Archive for September, 2007
Ray Perman finds a quicker, more comfortable alternative to flying. And, to coin a phrase, it doesn’t cost the earth.
It has always puzzled me why anyone would fly from Manchester to London rather than take the train. By the time you drag out from the city centre to the airport, allow for your check-in time and the slow trudge through security, have the hour’s flying time and then get in to London from any of the airports, the whole journey must take you at least three hours. Whereas the train takes at least half an hour less. Yet they do it. Train, I’m happy to say, is taking an increasing share of the market, but 40% of passengers still go by air.
From Edinburgh or Glasgow the time balance is more marginal. I left central London at 2.45pm last week and was home by 7.30pm, having had a relaxing journey and caught up on my emails with the in-train wi-fi. By air the time would have been at best an hour shorter – provided the plane had left on time. Trains are not immune to delays, but CAA figures show that they are still more reliable than air travel.
And they are much more comfortable. You get a larger seat and a proper table and can move around when you want to. Euston and Kings Cross are not my favourite places, but when you catch the train you only have to be there a few minutes before it leaves. UK airports (except the Isle of Barra) are now degrading and depressing places and you are forced to spend at least an hour there.
I’m just booking a month ahead and I see that the cheapest Easyjet flight Edinburgh-London is around £30, but onto that I have to add the cost of getting to and from airports at either end – a minimum of £15-20 and possibly over £30 if I take a taxi rather than bus at Edinburgh. The cheapest rail fare is £35 or I can go first class for £56, with free tea and coffee, food brought to my table and free internet.
And I haven’t yet mentioned climate change. Who says we have to make sacrifices to save the planet?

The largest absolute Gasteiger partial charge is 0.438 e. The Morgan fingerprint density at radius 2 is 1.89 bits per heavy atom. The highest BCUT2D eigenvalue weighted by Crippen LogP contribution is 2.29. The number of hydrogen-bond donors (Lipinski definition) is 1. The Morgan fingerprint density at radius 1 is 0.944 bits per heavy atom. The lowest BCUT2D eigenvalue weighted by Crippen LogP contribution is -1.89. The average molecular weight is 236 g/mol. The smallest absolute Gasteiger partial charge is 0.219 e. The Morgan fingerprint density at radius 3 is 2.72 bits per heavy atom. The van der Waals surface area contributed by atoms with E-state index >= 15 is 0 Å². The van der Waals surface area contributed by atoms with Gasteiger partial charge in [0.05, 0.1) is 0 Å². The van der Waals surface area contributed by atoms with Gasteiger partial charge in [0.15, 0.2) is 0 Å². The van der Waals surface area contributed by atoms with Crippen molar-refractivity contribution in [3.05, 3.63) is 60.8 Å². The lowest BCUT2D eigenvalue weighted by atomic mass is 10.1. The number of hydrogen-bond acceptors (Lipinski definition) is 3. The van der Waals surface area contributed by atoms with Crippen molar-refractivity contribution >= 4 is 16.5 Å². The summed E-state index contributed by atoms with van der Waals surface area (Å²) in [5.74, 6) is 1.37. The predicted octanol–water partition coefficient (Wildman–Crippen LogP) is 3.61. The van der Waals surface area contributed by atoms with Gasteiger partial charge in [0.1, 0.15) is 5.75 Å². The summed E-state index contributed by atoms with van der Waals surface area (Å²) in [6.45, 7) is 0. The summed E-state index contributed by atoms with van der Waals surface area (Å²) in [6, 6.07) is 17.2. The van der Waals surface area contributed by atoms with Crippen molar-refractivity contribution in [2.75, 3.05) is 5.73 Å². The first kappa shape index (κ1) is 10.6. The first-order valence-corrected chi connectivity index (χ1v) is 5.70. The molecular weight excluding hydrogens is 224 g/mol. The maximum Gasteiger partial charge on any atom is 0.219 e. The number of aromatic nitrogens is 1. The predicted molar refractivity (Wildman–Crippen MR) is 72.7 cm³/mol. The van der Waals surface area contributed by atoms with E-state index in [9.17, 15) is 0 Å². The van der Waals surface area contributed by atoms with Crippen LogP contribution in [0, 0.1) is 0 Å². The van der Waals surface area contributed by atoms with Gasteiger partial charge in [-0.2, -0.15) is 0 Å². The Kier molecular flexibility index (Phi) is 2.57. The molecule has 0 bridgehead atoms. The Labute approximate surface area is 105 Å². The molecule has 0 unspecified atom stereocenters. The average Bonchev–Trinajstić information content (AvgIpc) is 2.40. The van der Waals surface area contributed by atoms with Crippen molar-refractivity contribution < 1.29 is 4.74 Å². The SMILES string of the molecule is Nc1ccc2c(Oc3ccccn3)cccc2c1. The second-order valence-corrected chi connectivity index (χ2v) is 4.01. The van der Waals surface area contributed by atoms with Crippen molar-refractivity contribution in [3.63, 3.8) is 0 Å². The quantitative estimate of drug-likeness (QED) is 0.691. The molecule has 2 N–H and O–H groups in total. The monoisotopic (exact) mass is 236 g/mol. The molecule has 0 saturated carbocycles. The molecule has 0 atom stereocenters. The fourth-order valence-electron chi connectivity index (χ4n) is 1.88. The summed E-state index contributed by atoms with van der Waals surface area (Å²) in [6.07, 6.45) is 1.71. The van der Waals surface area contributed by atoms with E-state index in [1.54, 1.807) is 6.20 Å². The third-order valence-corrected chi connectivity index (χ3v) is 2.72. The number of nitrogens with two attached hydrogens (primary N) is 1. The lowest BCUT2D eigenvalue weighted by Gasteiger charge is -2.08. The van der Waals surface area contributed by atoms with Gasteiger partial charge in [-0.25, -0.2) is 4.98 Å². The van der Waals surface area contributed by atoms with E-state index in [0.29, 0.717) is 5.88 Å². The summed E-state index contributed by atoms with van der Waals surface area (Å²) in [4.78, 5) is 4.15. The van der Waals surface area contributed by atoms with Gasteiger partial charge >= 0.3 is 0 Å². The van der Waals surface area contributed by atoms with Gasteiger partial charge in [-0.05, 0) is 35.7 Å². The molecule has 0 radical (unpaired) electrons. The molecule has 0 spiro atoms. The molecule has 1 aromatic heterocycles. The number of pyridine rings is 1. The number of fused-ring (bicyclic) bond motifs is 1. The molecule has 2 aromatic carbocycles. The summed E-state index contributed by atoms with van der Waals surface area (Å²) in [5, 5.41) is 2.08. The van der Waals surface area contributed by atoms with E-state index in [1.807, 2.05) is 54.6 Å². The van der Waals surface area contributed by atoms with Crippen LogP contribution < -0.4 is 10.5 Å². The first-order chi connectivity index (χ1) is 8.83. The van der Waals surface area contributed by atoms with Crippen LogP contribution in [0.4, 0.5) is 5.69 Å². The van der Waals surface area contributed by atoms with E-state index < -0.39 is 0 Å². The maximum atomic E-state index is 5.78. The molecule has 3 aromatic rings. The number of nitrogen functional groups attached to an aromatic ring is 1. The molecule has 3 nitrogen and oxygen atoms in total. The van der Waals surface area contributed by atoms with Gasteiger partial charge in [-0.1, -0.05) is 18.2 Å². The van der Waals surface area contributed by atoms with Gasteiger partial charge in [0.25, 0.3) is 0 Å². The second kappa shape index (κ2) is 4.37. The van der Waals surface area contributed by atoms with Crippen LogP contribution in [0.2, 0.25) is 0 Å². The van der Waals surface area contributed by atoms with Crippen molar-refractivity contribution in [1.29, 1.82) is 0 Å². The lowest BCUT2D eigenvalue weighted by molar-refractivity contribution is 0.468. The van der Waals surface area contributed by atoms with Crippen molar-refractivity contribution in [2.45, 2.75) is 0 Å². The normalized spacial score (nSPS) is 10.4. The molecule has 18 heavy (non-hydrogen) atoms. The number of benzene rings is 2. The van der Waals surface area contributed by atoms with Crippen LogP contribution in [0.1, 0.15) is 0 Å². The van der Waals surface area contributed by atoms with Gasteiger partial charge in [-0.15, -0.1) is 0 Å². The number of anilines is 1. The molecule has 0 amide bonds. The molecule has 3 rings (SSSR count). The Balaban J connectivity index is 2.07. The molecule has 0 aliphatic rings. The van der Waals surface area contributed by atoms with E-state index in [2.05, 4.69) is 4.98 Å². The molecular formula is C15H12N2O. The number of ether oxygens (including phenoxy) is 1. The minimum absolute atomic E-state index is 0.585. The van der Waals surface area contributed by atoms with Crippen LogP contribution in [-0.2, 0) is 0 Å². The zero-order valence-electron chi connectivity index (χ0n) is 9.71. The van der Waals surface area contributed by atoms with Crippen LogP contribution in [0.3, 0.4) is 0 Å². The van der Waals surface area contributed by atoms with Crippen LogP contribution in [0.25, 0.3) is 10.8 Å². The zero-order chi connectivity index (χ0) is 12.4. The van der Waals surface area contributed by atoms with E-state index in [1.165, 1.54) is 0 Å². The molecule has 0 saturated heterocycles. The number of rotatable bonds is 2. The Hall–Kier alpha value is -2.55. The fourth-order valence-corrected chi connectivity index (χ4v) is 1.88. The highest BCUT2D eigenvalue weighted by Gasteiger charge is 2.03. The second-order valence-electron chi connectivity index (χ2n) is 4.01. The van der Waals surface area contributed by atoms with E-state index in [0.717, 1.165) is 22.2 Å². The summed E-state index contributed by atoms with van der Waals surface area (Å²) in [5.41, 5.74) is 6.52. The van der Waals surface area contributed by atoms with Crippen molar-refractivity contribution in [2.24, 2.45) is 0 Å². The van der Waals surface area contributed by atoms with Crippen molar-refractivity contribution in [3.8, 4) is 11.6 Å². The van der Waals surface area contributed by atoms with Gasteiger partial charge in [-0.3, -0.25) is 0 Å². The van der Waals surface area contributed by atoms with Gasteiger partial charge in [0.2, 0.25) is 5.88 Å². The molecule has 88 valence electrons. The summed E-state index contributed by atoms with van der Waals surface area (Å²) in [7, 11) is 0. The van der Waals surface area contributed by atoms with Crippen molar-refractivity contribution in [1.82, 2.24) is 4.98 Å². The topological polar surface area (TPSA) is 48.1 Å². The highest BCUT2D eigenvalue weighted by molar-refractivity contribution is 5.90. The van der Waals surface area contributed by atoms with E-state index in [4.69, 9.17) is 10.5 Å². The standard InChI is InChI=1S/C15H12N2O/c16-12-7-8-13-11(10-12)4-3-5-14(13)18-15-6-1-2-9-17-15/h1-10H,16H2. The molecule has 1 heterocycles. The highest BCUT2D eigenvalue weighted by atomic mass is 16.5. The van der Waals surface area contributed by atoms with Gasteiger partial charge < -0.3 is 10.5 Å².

September 28th, 2007
“I spoke yesterday to my friends in Rangoon. They fear the worse but hope desperately for change. I make no excuse for pleading to you my friends on behalf of the Burmese people. This is their hour of need. Uncertainty, fear and just a glimmer of hope exist in that country. We can do something to support them, here and now.”
We can do something to help. I got a forwarded email this morning showing that there’s a two-way traffic of information and hope between Burma and the rest of the world.
I am pasting in the email, circulated by an Edinburgh branch of the Labour Party, asking for help on behalf of the Burma Educational Scholarship Trust, an Edinburgh based charity supporting Burmese refugees to continue with higher education.
“Of course BEST needs your support. Whatever happens over the coming days and weeks, change will not come quickly or easily. We will need to keep helping the constant stream of people fleeing from the country. And it’s not so far away. The UK government has just announced a dispersal of Burmese asylum seekers to Glasgow. If you think you can help us through raising awareness, personal support or would like to make a donation to BEST, you can go to the BEST website.”
September 27th, 2007
It was raining in Rangoon in the first film I watched yesterday. Monks with bare feet and shaved heads walked through the street among crowds of people carrying umbrellas. Most of them looked very young and vulnerable, their wet clothes clinging to slim bodies. Even though I had just looked at a spectacular photograph of the monks spread across the centre pages of the Guardian there was something startling about seeing them moving across the screen in front of me right here in the safety of my Edinburgh home.
Today filmed fragments on YouTube, Reuters and the Guardian show monks and their supporting masses moving among flames and smoke. The military has struck. Aljazeera website reports that seven people may be dead, three of them monks.
I am ashamed I know so little about the struggle for democracy in a far off country. I do not even know whether it is right to call it Burma (as the Western press tends to) or Myanmar as used by the UN and Aljazeerah. According to the BBC, Myanmar is a name imposed by the military junta so it is more sympathetic to use the name bequeathed by British imperialism.
I am just moved by the impact of these images on my screen; a distant news story becomes human as young men and women file past my desk in baseball caps and t shirts, sandals and jeans. One stops to raise a thumb at the camera smiling broadly. Smiling at me.
All the more powerful because the pictures are not BBC perfect. The video I watched first was made for Reuters by someone driving through the streets of Rangoon, and there are others on YouTube filmed in secret on mobile phones. Some doing it apparently simply because they can: “By posting this video, I am in no form or other making a political statement. I am simply uploading rare footage that might be of interest to a number of viewers out there.” (see YouTube)